On appeal from Superior Court of New Jersey, Chancery Division, Family Part, Middlesex County, Docket No. FM-12-1232-03E.
NOT FOR PUBLICATION WITHOUT THE APPROVAL OF THE APPELLATE DIVISION
Submitted November 18, 2008
Before Judges Fuentes and Gilroy.
Plaintiff Stephen Deak, Jr. appeals from the order of the Family Part denying his motion seeking physical custody of his six-year-old daughter. We affirm.
The parties were married on December 23, 2000. Their daughter was born approximately two years later in September 2002. The trial court dissolved the marriage through a final judgment of divorce (JOD) entered on February 23, 2004. The JOD incorporated by reference a property settlement agreement (PSA) through which the parties agreed to joint legal custody of their child, with defendant having physical custody. The PSA also designated Dr. Kenneth Suckerman as an individual authorized to design a reasonable parenting time schedule for plaintiff.
In April 2007, plaintiff filed a motion seeking residential custody of his daughter. By order dated June 8, 2007, Judge Hyland denied the motion, finding that plaintiff had not established a prima facie case of changed circumstances warranting a modification of the child's custodial arrangement. Plaintiff did not appeal this decision.
On September 20, 2007, plaintiff again filed a motion seeking residential custody of his daughter. On February 8, 2008, Judge Hyland denied the motion without oral argument. After noting that plaintiff had filed the identical motion five months before, Judge Hyland again found a lack of changed circumstances warranting the relief sought. The court also directed that plaintiff: (1) submit a parenting time vacation schedule; and (2) use, when washing the child's clothes, a detergent sensitive to her skin. Lastly, the court awarded defendant $787.50 as counsel fees.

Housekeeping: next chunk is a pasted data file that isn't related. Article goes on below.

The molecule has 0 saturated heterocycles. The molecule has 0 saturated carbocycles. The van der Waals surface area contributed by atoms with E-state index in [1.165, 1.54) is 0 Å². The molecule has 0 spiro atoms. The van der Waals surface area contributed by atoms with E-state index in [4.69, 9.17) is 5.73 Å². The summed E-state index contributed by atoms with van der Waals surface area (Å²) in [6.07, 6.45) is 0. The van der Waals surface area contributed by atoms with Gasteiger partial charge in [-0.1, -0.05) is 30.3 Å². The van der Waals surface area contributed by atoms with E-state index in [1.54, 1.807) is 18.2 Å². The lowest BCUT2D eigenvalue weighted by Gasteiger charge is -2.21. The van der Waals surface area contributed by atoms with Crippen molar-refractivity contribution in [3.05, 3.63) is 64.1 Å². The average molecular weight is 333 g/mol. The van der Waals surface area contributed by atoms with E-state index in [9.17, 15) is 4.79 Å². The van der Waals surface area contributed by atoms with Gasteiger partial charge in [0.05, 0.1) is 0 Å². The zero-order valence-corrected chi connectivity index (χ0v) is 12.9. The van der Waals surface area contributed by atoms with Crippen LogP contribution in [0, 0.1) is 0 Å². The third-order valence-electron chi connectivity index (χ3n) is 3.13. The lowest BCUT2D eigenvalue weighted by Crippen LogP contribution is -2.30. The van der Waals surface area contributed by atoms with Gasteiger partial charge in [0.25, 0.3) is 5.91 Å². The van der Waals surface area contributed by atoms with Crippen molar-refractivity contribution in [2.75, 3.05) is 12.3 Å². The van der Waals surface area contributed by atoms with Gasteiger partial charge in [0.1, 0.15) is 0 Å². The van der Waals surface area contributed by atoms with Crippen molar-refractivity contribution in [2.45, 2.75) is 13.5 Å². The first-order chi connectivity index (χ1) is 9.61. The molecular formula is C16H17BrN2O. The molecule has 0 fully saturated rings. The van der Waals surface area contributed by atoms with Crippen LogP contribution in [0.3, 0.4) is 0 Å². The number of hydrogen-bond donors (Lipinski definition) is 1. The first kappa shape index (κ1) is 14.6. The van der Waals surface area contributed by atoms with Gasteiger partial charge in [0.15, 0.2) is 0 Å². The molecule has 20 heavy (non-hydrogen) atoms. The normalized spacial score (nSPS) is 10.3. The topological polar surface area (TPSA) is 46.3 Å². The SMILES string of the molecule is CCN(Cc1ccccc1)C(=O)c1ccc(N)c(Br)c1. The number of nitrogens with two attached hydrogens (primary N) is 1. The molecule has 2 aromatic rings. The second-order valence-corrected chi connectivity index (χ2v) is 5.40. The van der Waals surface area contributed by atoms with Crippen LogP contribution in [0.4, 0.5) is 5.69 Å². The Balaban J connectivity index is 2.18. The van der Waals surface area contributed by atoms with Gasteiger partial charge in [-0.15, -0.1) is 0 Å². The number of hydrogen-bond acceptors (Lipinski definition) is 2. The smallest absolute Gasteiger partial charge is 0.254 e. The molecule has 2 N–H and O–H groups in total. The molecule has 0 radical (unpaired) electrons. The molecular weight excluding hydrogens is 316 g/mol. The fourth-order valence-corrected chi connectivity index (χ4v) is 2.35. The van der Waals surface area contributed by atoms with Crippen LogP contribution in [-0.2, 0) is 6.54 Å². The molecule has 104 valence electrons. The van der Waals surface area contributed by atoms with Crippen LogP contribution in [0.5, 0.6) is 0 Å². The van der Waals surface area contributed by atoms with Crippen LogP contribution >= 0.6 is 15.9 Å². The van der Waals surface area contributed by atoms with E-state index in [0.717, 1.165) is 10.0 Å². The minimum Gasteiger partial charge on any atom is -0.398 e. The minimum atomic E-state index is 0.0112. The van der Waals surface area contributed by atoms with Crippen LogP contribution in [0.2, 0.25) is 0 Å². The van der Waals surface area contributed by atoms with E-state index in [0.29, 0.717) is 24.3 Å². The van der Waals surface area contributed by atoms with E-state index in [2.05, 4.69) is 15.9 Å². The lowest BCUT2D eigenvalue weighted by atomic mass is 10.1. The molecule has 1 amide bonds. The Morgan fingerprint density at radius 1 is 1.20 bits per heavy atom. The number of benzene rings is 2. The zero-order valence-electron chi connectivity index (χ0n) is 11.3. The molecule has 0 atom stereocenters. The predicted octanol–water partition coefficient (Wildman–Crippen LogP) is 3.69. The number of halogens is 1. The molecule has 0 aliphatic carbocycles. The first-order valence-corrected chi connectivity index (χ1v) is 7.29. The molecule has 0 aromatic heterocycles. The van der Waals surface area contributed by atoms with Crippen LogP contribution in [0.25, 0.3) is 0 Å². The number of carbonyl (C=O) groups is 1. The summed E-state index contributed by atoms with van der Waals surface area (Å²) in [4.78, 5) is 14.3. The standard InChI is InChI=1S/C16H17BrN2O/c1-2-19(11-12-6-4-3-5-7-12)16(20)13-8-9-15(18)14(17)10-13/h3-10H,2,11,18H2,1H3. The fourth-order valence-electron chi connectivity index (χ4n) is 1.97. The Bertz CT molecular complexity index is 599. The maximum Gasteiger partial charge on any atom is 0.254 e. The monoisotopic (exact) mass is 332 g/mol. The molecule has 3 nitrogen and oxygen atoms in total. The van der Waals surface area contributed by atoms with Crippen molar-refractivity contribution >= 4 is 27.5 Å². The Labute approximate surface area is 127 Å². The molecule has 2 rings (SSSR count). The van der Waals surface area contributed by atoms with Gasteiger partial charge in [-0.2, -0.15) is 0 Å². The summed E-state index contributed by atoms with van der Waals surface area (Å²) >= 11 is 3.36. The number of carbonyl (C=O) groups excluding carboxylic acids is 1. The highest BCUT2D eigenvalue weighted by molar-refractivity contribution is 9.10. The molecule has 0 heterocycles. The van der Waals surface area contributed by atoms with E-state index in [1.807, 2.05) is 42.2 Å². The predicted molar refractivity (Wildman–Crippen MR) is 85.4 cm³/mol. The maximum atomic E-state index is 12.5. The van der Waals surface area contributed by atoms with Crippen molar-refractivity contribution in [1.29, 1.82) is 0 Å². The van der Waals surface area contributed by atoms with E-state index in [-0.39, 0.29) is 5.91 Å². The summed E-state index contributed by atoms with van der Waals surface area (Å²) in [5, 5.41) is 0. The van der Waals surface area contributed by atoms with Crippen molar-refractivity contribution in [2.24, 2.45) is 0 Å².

Following plaintiff's appeal, Judge Hyland submitted a memorandum of opinion pursuant to Rule 2:5-1(b), through which he articulated the factual and legal bases for his rulings. Plaintiff now argues that the court erred in denying his motion without oral argument or conducting an evidentiary hearing.
We discern no basis to interfere with the court's decision here. We agree with Judge Hyland that plaintiff did not establish a basis for modifying the custodial arrangement both parties agreed to in the PSA. Abouzahr v. Matera-Abouzahr, 361 N.J. Super. 135, 151 (App. Div.), certif. denied, 178 N.J. 34 (2003). As to the denial of oral argument on plaintiff's second change of custody motion, we are satisfied that the court acted within its discretionary authority.
Ordinarily, a party making a dispositive motion is entitled to oral argument upon request. R. 1:6-2(d). The motion judge retains the discretionary authority, however, to deny oral argument provided that the reasons for such denial are stated on the record, or, as is the case here, such reasons are otherwise readily ascertainable by the reviewing court. Raspantini v. Arocho, 364 N.J. Super. 528, 531-32 (App. Div. 2003). From this record, it is apparent to us that the court denied oral argument because plaintiff's second motion was substantively and factually identical to the one he had filed five months earlier.
Granting oral argument under these circumstances would have unduly consumed the strained resources of the Family Part.